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Image: Brando
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Marlon Brando won the Academy Award for best actor for his portrayal of Terry Malloy in "On The Waterfront."
updated 7/2/2004 8:58:26 PM ET 2004-07-03T00:58:26

Anyone could imitate Marlon Brando — it was as simple as a scowl, a nasal voice and a scratch of the cheek — but few could copy the skill that made him an icon.

The two-time Oscar winner, who died at age 80, popularized the Method style of performing, which stripped away grandiose theatricality in favor of a deeper psychological approach to inhabiting a character.

Generations of young actors were electrified by Brando’s work as conflicted characters in “A Streetcar Named Desire,” “On the Waterfront” and “The Wild One,” men who were emotionally vulnerable but savagely dangerous at the same time.

He was the bridge between the heroic screen purity of earlier stars such as Cary Grant, Gary Cooper and Henry Fonda and a generation of gritty, conflicted anti-heroes played by the likes of Robert De Niro, Jack Nicholson and Dustin Hoffman.

“He was like a godfather to many young actors worldwide but particularly in this country,” said Robert Duvall, Brando’s “Godfather” co-star.

Even directors who never worked with him benefited indirectly — actors were more willing to push themselves, delve deeper into their own psyches, and submit to endless retakes of scenes both to get it right and try things different ways.

“For my generation and for generations to come, he virtually defined truth and honesty, as an actor and then as a public persona,” “Taxi Driver” director Martin Scorsese said Friday. “Everything that we know about the power of great screen acting relates back to him: when you watch his work in ‘On the Waterfront’ or ‘Last Tango in Paris,’ you’re watching the purest poetry imaginable, in dynamic motion.”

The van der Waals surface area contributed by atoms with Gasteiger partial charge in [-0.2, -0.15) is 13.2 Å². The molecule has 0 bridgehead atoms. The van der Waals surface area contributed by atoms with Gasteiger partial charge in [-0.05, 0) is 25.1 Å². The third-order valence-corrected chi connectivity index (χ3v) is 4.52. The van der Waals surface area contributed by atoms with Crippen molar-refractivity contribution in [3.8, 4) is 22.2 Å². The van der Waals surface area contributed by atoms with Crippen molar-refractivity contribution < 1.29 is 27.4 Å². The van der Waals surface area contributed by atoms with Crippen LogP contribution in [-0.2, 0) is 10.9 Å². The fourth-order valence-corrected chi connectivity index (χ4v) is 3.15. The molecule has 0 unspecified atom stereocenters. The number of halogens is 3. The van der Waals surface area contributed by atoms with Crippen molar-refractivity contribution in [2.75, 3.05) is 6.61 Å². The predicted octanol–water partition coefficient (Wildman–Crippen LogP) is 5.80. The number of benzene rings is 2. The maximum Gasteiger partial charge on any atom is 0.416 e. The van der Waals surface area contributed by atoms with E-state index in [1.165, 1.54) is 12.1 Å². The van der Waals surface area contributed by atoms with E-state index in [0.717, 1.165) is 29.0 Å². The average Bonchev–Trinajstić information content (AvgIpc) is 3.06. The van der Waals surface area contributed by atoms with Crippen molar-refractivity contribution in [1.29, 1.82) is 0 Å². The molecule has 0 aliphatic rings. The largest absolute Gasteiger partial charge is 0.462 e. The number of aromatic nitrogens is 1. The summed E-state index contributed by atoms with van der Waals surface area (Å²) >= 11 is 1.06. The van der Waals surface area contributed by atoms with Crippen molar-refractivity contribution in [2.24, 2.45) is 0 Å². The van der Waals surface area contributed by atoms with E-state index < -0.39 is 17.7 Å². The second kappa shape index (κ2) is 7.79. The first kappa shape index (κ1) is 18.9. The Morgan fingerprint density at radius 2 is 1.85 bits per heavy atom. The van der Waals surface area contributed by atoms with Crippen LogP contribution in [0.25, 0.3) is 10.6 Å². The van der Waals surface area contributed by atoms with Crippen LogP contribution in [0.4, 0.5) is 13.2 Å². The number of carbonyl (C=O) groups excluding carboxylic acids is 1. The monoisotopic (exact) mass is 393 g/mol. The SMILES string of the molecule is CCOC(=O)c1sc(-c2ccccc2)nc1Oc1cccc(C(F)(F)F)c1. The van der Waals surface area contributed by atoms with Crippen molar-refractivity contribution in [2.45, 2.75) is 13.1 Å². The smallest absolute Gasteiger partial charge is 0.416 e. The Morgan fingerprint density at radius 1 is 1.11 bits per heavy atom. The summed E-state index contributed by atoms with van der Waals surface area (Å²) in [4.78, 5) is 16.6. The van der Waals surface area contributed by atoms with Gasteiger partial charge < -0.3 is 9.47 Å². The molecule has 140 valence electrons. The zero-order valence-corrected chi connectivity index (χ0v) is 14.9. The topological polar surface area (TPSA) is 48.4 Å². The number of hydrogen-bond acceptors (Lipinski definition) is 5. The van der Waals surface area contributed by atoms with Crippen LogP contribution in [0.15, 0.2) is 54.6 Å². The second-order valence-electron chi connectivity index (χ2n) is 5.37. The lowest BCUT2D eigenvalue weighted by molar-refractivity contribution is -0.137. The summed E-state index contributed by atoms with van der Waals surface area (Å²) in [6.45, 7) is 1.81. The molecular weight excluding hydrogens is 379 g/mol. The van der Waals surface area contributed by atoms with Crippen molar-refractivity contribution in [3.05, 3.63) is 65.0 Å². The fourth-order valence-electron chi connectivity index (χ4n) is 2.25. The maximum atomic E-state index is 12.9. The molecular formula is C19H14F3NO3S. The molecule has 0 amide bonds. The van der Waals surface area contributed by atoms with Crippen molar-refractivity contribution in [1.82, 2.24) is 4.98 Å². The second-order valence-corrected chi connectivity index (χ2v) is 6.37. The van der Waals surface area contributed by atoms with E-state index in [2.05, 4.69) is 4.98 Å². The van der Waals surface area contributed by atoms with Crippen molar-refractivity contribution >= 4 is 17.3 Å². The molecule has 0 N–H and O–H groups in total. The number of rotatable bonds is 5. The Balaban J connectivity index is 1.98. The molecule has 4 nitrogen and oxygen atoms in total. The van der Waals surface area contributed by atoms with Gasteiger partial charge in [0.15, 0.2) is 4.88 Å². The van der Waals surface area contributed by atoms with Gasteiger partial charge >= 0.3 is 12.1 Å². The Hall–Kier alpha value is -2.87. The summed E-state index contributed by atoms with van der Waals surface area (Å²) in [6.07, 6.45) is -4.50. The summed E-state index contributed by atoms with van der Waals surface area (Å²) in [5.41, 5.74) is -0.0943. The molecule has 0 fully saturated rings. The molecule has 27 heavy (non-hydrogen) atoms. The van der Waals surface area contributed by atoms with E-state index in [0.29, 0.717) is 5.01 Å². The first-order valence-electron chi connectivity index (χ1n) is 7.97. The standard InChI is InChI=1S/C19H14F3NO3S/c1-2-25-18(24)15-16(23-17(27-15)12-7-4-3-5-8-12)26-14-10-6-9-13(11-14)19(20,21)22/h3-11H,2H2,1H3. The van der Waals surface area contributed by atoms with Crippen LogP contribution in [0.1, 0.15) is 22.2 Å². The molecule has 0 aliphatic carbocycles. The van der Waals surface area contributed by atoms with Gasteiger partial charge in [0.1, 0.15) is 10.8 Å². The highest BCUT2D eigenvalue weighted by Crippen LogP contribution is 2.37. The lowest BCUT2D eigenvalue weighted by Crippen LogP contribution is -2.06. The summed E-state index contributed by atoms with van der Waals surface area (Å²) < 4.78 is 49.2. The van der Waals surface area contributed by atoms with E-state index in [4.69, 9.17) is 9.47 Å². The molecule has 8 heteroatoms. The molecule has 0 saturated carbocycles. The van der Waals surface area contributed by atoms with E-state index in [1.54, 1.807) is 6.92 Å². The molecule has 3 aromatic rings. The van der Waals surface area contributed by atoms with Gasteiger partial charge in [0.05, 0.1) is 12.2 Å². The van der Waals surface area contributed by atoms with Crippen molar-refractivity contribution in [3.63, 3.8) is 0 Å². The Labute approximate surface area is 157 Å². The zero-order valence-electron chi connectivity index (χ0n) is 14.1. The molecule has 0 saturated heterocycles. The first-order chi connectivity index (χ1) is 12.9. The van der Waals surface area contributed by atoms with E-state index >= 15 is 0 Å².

Brando’s impact started decades ago with James Dean, who adapted his fellow actor’s streetwise demeanor in a career cut tragically short. To later generations, Brando embodied a no-nonsense ruggedness: in his pre-fame youth, Russell Crowe once recorded a rock song titled “I Want to Be Like Marlon Brando.”

His contemporaries also were impressed. “Marlon Brando is the epitome of actors today, and all actors since the 1950s have been mimicking him,” Tony Curtis said.

But merely learning the tricks of Method acting didn’t guarantee a great performance.

Drawing on inner torment
What set Brando apart was the way that technique unleashed his inner conflict. The same qualities that made Brando a world-class actor also made him, by some accounts, a world-class pain.

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The method seemed to harness his anger, warmth, insecurity, charm, cruelty and weakness — separating those traits from the eccentric streak that would define him later in life.

“He was tremendously respected as an actor. I think his personal conduct or his beliefs or attitudes affected people,” said the actress Janet Leigh, who knew him socially. “Not in a good way.”

His tricks in front of the camera varied. He was famous for rehearsing endlessly, for reshooting scenes again and again.

Other times, like on “The Godfather,” he would tape sheets of paper imprinted with his lines to co-stars Al Pacino and Duvall, reading off their chests while they faced away from the camera. He claimed it added spontaneity to his readings.

Eva Marie Saint, his co-star in “On the Waterfront,” said he could incorporate bits of real life into the script.

The famous scene in which he picks up her dropped glove and uses it to toy with her reluctant and shy character was originally written without the glove. She dropped it in a rehearsal, and Brando began to toy with it while they read lines, pulling it over her hand.

Director Elia Kazan liked the suggestiveness of that, and asked them to do the same thing when the camera was rolling.

“This was an accident, and another actor would have picked it up and restarted the scene,” Saint said. “That was the genius of Marlon, always working.”

© 2012 The Associated Press. All rights reserved. This material may not be published, broadcast, rewritten or redistributed.

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